Magnetic Field Strength Definition Essay

If you could play with a handful of electric dipoles and a handful of bar magnets, they would appear very similar. For instance, a pair of bar magnets wants to align themselves head-to-tail, and a pair of electric dipoles does the same thing (it is unfortunately not that easy to make a permanent electric dipole that can be handled like this, since the charge tends to leak).

You would eventually notice an important difference between the two types of objects, however. The electric dipoles can be broken apart to form isolated positive charges and negative charges. The two-ended device can be broken into parts that are not two-ended. But if you break a bar magnet in half, you will find you have simply made two smaller two-ended objects.

The reason for this behavior is not hard to divine from our microscopic picture of permanent iron magnets. An electric dipole has extra positive “stuff” concentrated in one end and extra negative in the other. The bar magnet, on the other hand, gets its magnetic properties not from an imbalance of magnetic “stuff” at the two ends but from the orientation of the rotation of its electrons. One end is the one from which we could look down the axis and see the electrons rotating clockwise, and the other is the one from which they would appear to go counterclockwise. There is no difference between the “stuff” in one end of the magnet and the other.

Nobody has ever succeeded in isolating a single magnetic pole. In technical language, we say that magnetic monopoles do not seem to exist. Electric monopoles do exist—that is what charges are.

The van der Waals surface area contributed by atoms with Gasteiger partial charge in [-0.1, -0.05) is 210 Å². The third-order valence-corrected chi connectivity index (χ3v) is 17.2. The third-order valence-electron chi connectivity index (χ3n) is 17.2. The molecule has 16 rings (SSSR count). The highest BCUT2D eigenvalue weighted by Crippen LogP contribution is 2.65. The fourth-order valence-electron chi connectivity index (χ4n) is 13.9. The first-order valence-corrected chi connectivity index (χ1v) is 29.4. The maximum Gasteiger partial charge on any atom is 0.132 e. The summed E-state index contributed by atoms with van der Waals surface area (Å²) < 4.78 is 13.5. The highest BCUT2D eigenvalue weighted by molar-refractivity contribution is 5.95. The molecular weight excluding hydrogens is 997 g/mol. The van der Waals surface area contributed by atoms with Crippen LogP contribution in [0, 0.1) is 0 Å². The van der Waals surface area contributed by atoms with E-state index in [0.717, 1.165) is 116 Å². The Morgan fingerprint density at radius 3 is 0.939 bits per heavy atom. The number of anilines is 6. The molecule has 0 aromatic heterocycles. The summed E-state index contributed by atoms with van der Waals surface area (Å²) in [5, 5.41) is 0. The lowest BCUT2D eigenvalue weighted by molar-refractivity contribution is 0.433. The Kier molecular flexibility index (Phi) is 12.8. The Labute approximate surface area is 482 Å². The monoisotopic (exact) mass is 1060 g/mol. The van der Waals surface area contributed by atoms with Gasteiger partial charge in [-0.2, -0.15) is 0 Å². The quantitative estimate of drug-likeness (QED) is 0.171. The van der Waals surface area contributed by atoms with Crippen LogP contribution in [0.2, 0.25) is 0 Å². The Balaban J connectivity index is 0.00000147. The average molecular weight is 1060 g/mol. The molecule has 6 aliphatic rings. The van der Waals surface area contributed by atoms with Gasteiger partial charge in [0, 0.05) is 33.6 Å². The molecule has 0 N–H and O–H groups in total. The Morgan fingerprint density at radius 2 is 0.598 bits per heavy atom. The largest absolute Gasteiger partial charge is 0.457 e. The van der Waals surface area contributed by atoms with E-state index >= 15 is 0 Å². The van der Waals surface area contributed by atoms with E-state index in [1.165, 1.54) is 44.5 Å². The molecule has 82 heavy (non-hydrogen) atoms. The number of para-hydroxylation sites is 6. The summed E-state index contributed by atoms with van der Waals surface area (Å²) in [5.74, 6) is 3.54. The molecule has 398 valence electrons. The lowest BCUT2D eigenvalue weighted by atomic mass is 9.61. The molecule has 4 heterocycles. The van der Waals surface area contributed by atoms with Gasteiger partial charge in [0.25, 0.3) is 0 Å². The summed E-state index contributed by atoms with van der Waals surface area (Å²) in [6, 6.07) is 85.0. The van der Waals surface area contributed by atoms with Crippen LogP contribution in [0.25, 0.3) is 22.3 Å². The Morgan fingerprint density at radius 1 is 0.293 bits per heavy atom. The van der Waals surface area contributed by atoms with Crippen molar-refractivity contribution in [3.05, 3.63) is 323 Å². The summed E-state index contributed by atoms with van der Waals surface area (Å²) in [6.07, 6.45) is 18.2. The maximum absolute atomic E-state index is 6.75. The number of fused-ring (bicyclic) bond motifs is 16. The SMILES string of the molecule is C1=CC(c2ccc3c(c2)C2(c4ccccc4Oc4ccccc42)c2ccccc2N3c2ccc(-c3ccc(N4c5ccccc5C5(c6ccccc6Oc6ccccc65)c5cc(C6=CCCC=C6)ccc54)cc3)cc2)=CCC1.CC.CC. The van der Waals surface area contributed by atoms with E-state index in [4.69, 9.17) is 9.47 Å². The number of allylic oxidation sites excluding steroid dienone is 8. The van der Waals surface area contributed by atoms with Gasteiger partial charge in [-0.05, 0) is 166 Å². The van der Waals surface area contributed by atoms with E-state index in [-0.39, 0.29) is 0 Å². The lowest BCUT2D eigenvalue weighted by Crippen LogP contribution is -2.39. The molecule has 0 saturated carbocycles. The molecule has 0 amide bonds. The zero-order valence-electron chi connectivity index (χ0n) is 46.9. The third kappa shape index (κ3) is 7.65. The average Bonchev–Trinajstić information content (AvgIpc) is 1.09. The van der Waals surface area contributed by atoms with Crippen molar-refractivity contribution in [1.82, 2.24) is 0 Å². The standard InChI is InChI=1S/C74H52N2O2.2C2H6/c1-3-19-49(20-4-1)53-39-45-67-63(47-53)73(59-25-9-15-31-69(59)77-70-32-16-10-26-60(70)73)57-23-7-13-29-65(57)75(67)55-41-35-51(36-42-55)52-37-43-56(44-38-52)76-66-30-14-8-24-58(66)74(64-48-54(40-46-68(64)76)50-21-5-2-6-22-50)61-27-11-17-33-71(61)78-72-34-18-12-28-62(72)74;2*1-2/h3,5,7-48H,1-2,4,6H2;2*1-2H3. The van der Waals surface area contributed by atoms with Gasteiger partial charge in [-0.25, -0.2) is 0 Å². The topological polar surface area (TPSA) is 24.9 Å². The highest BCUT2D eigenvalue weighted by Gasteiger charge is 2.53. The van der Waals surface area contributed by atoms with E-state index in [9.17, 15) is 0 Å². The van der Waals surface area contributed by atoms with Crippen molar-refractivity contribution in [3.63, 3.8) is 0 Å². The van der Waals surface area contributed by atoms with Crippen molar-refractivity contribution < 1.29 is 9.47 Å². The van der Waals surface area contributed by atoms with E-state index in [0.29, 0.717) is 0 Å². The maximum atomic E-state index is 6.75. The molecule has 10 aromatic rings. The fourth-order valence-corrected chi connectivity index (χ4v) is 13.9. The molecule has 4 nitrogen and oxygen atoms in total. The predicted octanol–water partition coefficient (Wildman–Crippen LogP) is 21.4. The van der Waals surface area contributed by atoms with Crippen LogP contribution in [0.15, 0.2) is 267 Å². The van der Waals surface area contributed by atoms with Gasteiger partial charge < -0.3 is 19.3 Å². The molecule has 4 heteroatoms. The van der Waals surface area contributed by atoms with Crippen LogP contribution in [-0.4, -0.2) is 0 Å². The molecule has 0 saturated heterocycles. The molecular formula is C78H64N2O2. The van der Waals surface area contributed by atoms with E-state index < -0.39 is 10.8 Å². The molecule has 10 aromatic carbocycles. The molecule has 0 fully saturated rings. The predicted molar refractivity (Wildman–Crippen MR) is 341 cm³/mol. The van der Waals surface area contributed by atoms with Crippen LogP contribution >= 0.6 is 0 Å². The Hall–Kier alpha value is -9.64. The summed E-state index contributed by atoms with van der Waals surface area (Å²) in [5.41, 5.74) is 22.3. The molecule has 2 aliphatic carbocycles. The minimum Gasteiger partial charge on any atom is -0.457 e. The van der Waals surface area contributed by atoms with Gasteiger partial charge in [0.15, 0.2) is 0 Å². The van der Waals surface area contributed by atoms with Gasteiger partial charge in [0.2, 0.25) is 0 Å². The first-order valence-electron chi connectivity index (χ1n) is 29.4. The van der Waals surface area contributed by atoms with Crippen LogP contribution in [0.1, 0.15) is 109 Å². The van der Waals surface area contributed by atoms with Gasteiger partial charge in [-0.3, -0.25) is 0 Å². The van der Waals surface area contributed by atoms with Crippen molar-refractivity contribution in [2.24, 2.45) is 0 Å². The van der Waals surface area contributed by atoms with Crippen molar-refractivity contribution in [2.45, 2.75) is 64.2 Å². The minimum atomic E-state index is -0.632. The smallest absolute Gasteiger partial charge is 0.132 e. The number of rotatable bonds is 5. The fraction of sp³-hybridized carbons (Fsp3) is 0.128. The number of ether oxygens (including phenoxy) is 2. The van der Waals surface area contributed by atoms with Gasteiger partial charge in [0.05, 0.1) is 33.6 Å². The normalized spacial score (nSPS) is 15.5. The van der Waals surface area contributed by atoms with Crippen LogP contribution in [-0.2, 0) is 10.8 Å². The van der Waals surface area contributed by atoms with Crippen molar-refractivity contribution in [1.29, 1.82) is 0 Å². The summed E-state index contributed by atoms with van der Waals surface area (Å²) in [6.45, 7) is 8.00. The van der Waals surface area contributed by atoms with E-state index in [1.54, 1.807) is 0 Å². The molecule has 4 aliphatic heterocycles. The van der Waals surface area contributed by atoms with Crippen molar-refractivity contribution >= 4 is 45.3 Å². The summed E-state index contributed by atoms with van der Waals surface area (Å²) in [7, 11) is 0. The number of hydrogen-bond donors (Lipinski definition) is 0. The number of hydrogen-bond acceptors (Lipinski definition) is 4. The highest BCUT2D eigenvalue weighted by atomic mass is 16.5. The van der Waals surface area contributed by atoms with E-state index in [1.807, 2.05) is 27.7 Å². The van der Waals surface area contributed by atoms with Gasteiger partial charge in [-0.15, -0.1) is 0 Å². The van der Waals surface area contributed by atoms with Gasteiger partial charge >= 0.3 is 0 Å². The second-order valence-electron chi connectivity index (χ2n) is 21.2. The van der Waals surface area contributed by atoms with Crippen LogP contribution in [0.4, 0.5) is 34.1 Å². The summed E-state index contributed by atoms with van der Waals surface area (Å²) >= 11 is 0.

Electric and magnetic forces seem similar in many ways. Both act at a distance, both can be either attractive or repulsive, and both are intimately related to the property of matter called charge (recall that magnetism is an interaction between moving charges). Physicists’s aesthetic senses have been offended for a long time because this seeming symmetry is broken by the existence of electric monopoles and the absence of magnetic ones. Perhaps some exotic form of matter exists, composed of particles that are magnetic monopoles. If such particles could be found in cosmic rays or moon rocks, it would be evidence that the apparent asymmetry was only an asymmetry in the composition of the universe, not in the laws of physics. For these admittedly subjective reasons, there have been several searches for magnetic monopoles. Experiments have been performed, with negative results, to look for magnetic monopoles embedded in ordinary matter. Soviet physicists in the 1960s made exciting claims that they had created and detected magnetic monopoles in particle accelerators, but there was no success in attempts to reproduce the results there or at other accelerators. The most recent search for magnetic monopoles, done by reanalyzing data from the search for the top quark at Fermilab, turned up no candidates, which shows that either monopoles do not exist in nature or they are extremely massive and thus hard to create in accelerators.